WHAT does it mean to campaign for internationally recognized human rights in sub Saharan which is chock-filled with rampant human violations? Does it mean that because governments in the region violate human rights willy-nilly, there should be no concerted effort to engage in a campaign for their recognition.
It is not enough to feel outrage when we learn of the number of children exploited sexually or at work, of refugees or of those suffering from hunger. We must react, each one of us to the best of our abilities. It is not just a matter of looking at what government is doing – Federico Mayor, former UNESCO Director-General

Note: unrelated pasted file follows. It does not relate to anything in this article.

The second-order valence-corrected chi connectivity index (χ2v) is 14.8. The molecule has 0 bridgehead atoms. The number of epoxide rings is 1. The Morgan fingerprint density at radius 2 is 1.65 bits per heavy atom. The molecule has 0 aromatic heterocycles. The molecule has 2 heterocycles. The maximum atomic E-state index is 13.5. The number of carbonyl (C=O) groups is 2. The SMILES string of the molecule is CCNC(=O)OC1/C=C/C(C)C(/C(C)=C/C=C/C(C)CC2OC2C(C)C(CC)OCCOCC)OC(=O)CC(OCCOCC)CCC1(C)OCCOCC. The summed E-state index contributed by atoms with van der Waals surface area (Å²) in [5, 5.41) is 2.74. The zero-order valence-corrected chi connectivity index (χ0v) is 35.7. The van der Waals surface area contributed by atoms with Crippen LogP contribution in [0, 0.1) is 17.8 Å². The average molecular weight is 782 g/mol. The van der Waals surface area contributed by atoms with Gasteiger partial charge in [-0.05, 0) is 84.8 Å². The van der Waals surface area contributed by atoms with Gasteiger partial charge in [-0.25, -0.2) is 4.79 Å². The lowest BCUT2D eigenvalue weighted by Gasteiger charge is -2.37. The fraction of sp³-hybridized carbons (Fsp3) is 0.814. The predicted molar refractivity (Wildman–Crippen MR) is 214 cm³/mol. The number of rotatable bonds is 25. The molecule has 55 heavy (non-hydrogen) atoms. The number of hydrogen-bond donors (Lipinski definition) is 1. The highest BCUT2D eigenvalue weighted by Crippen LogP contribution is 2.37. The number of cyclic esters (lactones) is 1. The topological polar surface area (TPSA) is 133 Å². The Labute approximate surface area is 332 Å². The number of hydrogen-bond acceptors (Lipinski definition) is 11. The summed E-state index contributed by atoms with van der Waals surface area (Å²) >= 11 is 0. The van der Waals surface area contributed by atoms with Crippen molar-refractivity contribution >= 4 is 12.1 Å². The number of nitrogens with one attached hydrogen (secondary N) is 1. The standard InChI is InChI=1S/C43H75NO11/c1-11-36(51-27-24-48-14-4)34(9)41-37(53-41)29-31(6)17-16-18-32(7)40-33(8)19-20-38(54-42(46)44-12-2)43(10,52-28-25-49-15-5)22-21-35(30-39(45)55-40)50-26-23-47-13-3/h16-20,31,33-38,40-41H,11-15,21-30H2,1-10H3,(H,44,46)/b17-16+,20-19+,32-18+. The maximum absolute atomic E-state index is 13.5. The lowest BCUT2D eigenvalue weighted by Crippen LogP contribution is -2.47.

Human rights are often misunderstood and can sometimes be seen as abstract ideals with not much practical relevance for real people. And there is no doubt that the rampant abuse of human rights in Africa only serves to worsen the inequalities and vulnerabilities of individuals and communities.
The promotion of social justice and the culture of peace in Africa is of paramount importance but doing the job can be quite a risky business. And, of course, not so many people are willing to put their lives on the line. It’s understandable.
There are many stories of people who have disappeared in the night never to be seen again, of daylight murders, of state impunity that fill the majority of the citizens of the continent with terror. Continue reading